Grief and Wellbeing in Addiction Recovery

Active alcoholism or addiction takes up time, energy, and resources. And so it brings losses and lost opportunities.  These losses might include:  friendships, trust, time, a job, etc.

Active recovery takes up time, energy, and resources.  And it also brings losses. Loss of people, places, and things that contributed to our disease.  Loss of using our favorite substance – like it was our best friend, and trusted crutch.

In everyday life, for all people on this planet, we face losses and grief. Loss of a pet, a physical ability, health, or death of a loved one.  In everyday life we might experience loss or grief through things like moving, leaving a job, or other things we see as good but bring about major change.

Some losses are the loss of an abstraction.  Loss of a citizenship.  Loss of a sense of self.  Loss of identity.  Loss of a membership.  Of a title.  A role.  Or self-worth.

In everyday society grief is often downplayed and not respected enough.  While our workplace might only give us a few days, we know grieving takes time.  Grief is a natural feeling.  Grieving is a natural healing process, is not pathological, and doesn’t need to be therapized.  But grief work takes time, can be messy, and is not linear.  Some losses will always be there and feel like a loss.  But we can learn new ways to keep living well and make sense of losses.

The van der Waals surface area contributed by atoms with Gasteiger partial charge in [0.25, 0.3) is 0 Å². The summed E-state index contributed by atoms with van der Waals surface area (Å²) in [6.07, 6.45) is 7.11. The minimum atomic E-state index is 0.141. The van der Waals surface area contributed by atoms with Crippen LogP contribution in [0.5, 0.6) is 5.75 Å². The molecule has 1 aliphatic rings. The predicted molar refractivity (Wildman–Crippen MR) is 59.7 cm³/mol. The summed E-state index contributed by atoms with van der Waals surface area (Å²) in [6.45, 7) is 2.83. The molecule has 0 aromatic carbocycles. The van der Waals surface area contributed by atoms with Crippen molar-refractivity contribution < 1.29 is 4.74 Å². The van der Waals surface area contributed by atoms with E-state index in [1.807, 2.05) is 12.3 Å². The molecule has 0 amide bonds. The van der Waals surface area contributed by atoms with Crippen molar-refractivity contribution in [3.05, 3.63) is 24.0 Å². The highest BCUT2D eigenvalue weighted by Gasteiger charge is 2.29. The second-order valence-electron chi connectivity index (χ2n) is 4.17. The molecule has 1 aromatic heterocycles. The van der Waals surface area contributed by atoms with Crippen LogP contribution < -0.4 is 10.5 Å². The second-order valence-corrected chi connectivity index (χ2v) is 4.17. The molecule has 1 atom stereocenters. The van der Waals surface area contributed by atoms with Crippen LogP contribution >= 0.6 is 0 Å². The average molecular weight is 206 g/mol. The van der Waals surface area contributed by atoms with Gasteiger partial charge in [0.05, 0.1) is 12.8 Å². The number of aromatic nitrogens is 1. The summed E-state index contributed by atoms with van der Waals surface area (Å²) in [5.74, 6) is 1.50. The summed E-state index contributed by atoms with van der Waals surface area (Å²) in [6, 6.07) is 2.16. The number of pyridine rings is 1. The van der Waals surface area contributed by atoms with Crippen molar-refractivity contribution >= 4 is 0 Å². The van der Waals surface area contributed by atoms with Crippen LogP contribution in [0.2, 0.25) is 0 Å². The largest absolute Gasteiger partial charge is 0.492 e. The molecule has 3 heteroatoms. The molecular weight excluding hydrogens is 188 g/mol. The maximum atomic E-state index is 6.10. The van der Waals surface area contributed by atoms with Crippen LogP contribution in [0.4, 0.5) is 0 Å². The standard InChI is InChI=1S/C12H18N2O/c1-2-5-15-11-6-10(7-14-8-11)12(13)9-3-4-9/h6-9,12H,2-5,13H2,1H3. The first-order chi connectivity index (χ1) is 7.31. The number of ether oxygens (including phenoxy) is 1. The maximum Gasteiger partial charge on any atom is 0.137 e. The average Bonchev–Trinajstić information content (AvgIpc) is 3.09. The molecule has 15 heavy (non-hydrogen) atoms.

In the first few years, or first several years of recovery, resentments are a “chief offender” that lead to relapse.  Well, the loss of a close loved one is often next on the list of relapse justifications.  And those losses can be a natural occurrence or natural part of life.  Some losses seem unnatural or out of order.

  • Is our recovery ready?
  • Do we have coping skills in place?
  • Do we have a group of people who will support us in our recovery and rally around us?
  • Are we working a program for ourselves, for today?

Grieving has been famously studied by Sigmund Freud and Elizabeth Kubler-Ross.  And grief is an area of interest for many clinicians and researchers more recently.  But what does the wisdom of our recovery fellowship tell us?  And what does the inner circle of our fellowship say?

Proper grieving or grieving well, if needed, can be a gift.  And it can lead to more gifts.  Have we faced reality?  Have we identified how our loss impacted us?  Have we come to acceptance?  Have we found gratitude for what we did have, and does that gratitude help carry us?

Have we found the beauty of real relief that only comes by letting go?  Or are we stuck in our “self”, have we built a barrier against our own program, and are we in denial?

Losses happen during our disease.  And some are caused by our disease.  Losses happen during our recovery.  And some are caused by our recovery.

Questions might include:

  • Am I ready to grieve?
  • Is my program strong enough to handle a loss?
  • What do I need to give up next?

Loss is inevitable.  What can I do for today to help myself make my recovery durable?

Photo credit: